Why is the moon sometimes up in the day?
To celebrate the fantastic supermoon that graced our skies yesterday, we’re tackling a common question about our closest cosmic neighbour.
The answer to this question is that the Earth, Moon and Sun are all spinning balls that are moving around each other. When the bit of the Earth that we are standing on is pointing towards the Sun, we call it daytime. Sometimes the Moon is near the Sun in the sky at the same time, so we see them both.
You can model the giant spinning balls of rock using a desk lamp, a swivel chair, a pencil and a ball of plasticine. Put the lamp on a table and switch it on, and place the chair in front. Put the plasticine onto the end of the stick give it to your child to hold up in front of them as they sit on the chair. The plasticine is the Moon, the lamp is the Sun and your child is the Earth! As you gently rotate the chair, if your child keeps their arm still they will see that the Moon moves around the Earth as it spins (it “orbits” the Earth). Of course, this model is a little inaccurate as the Earth spins in 24 hours whilst it takes the Moon a whole month (“moonth”) to orbit the Earth. Still, your child will find that sometimes they face the Moon but not the Sun, and sometimes they face both at once.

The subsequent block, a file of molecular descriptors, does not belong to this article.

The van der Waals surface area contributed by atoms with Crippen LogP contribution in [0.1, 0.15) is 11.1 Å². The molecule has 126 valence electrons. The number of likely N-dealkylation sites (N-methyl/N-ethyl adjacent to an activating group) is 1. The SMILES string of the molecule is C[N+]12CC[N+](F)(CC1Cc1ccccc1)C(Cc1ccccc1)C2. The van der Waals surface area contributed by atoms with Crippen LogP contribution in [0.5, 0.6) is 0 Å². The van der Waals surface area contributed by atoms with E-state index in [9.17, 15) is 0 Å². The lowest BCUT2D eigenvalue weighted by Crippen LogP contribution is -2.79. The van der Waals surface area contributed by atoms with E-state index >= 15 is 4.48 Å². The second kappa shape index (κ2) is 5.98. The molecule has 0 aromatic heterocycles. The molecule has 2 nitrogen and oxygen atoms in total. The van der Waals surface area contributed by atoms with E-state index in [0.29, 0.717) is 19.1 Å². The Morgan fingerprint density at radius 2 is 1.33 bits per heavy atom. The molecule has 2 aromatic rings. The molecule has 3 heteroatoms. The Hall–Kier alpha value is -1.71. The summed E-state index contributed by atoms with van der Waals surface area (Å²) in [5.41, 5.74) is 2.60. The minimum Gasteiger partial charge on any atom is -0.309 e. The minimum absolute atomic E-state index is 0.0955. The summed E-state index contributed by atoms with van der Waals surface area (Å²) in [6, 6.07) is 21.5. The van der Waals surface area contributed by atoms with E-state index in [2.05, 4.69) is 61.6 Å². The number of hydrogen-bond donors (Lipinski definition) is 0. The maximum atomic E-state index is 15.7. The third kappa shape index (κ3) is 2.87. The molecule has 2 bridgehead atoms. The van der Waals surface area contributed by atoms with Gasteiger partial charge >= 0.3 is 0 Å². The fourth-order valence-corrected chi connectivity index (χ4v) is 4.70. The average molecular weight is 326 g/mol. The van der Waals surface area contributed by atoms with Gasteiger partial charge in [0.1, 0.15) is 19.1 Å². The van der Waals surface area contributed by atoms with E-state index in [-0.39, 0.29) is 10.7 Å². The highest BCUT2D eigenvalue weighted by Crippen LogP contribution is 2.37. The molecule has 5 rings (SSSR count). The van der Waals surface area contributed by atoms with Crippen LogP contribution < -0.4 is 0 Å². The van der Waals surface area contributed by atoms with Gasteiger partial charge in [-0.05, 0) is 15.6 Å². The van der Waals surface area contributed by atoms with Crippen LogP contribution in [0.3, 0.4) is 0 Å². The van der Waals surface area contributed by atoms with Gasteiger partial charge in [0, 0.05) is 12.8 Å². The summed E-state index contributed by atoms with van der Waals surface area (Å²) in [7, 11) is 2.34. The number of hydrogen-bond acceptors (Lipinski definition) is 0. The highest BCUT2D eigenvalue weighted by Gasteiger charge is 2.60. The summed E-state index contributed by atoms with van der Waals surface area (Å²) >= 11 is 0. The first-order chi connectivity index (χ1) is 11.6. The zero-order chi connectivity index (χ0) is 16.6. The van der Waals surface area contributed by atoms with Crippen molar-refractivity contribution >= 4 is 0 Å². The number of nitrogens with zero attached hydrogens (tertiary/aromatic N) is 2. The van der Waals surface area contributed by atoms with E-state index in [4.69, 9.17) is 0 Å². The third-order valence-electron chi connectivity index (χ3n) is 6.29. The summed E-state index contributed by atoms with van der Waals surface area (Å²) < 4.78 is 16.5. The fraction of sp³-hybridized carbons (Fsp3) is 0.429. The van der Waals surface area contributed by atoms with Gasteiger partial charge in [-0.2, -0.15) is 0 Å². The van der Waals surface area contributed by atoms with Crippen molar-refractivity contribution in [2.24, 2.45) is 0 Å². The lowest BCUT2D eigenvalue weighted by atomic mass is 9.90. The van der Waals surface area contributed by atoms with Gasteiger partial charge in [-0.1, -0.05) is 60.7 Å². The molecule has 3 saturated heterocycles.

If you want to take this a bit further, have a look at the shadow that is cast on the plasticine. Can you figure out where the Moon is relative to the Sun and Earth when it is full and when it is new? It’s often assumed that the Earth casts a shadow across the Sun to give it phases, but actually one face of the Moon is always lit by the Sun (except during an eclipse), we just can’t always see the full lit side because of the angle from which we look at it. 
So now you have found the answer to why the moon is sometimes up during the day. What’s really interesting about this question isn’t the answer, however, but that your child has asked it in the first place! From the mythologies of ancient civilisations to the primary school classrooms of today we have been told that the Sun rules the day and the Moon rules the night. Your child has spotted this ancient dogma for what it is: blatantly false, and they should be praised for it. They have observed the evidence for themselves, realised that it goes against the established doctrine and asked for an explanation – that is science, and that is awesome.

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